If you are spending a long period studying, I would recommend swtiching the subjects every few hours. Working on different projects or subjects throughout the day can be a way to refresh yourself. On days when I work in 2-4 hour study blocks, I would work on at least two different topics (unless I am trying to meet a deadline). This also helps you do different types of work. For me, I might read a bunch of articles for a lit review, and then work on data cleaning for my research assistantship, and then edit a paper or presentation for another project.

Teal background with dark blue title that reads, "Study tip: Vary topics." Pink textbox with dark teal text that says "Switch topics every few hours to refresh your mind. Shifting types of work and sutdy through the day can help you prolong your study time." And at the bottom, text that reads ""
Switch topics every few hours to refresh your mind. Shifting types of work and sutdy through the day can help you prolong your study time.

Avoid last-minute cramming.

Build a semesterly schedule and map out all your work, exams, and deadlines. This will help you to start working on everything ahead of time. It will all take longer than you expect. Be realistic in your planning as well! Planning to study for 20 hours per day in the week leading up to an exam is not going to go well, so don’t plan for it. I won’t pretend that I never end up studying or finishing work last-minute. This still happens. And it could still happen to you. Being a student is hard, and sometimes at certain points in the semester you will have a lot of deadlines. Work through it by prioritizing daily, and know that it’s hard and everyone goes through it! And if it doens’t work out, do your best, forgive yourself, and move on.

Light blue background with dark teal title that reads, "Study tip: Avoid cramming." Light pink textbox with dark teal text that reads, "Take time at the start of the semester ot map out all your deadlines. Reprioritize your work daily and weekly to remain caught up." And small text at the bottom reads, ""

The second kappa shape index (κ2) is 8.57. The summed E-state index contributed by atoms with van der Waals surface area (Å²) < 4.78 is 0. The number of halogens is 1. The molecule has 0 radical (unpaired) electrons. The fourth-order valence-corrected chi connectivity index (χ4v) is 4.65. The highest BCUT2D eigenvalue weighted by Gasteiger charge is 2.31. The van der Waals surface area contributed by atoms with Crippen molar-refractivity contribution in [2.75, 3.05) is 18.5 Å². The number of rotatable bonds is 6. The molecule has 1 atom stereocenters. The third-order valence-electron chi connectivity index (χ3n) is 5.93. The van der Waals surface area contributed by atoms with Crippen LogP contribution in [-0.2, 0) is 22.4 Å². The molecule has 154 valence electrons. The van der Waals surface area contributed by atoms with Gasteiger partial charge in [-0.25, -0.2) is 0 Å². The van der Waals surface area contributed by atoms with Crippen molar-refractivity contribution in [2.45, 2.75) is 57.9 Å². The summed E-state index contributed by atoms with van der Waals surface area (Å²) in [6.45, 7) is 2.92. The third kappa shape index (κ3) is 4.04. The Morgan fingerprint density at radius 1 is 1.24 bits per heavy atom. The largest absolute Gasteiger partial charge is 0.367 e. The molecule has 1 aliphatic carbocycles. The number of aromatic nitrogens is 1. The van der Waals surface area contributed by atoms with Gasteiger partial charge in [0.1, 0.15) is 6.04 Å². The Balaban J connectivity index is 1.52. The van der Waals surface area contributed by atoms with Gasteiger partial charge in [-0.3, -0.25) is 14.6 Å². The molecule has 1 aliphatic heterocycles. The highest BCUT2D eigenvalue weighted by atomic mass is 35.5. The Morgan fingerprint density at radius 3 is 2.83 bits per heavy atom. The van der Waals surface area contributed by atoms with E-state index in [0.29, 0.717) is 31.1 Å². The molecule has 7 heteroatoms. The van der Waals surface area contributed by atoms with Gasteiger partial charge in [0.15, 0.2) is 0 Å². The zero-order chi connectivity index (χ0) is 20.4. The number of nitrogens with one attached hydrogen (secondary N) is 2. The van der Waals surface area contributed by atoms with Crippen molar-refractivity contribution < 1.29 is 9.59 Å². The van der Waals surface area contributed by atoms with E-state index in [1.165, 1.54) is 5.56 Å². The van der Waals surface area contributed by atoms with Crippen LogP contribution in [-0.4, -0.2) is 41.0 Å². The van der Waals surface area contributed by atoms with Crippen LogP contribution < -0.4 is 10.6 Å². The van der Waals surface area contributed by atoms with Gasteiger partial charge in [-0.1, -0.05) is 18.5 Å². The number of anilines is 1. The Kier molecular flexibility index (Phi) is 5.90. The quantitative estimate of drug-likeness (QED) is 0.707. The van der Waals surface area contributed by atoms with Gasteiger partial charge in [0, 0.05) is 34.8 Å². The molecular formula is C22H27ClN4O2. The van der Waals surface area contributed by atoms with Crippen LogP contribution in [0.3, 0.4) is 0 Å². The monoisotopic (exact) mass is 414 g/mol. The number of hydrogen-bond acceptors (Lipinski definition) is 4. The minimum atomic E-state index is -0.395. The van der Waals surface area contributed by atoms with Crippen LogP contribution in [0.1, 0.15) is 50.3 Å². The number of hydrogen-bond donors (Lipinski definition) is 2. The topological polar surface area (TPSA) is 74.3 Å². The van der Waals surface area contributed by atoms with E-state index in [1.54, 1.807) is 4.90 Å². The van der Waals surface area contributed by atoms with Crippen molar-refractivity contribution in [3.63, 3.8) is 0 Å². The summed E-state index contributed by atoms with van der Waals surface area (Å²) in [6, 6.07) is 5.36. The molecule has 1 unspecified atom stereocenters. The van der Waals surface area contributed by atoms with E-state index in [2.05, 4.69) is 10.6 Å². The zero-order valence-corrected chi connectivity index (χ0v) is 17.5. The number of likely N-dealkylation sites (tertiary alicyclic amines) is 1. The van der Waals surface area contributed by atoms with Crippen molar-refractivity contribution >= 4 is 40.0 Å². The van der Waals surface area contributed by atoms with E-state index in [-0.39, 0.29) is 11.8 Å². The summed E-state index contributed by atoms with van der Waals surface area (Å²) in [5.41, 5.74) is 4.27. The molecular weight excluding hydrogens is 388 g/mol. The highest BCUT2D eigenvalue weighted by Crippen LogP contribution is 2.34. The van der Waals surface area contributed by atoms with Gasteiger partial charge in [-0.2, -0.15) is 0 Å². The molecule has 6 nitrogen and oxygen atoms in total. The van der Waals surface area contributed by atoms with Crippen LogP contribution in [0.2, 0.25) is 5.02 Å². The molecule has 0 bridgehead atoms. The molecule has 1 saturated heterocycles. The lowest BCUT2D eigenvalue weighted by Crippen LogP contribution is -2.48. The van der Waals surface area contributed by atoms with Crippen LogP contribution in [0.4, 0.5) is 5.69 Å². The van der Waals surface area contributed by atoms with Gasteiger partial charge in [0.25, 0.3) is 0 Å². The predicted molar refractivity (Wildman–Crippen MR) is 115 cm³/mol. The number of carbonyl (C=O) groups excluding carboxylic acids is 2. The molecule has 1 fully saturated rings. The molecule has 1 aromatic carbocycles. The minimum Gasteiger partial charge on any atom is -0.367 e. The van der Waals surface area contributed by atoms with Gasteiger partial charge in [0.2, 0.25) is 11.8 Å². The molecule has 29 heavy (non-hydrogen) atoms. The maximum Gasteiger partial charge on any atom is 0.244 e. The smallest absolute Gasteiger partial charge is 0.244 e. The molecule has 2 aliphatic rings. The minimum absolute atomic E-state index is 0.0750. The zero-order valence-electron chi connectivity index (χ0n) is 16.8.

Take time at the start of the semester ot map out all your deadlines. Reprioritize your work daily and weekly to remain caught up.

Study Groups.

There are two types of study groups: study groups where you work together to understand course content, and study groups where you hold each other accountable by showing up (a study group could also be both of these).

Light pink background with dark pink title that reads, "Study tip: Build a study group." A light blue textbox has dark pink text that reads, "Accountability study groups help each other show up and stay on task. Subject study groups help each other learn the material." and small print at the bottom that reads ""
Accountability study groups help each other show up and stay on task. Subject study groups help each other learn the material.

Working with classmates to study course material can be really useful. You will probably each understand different parts of the course material, and sharing with each other will help you learn. Plus, explaining things to others is a good way to learn. Plus, if you go to office hours for help together, you can help each other understand what your prof tells you. You can also make some great friends. My closest friends are still people I studied with for a French Linguistics course nearly 20 years ago.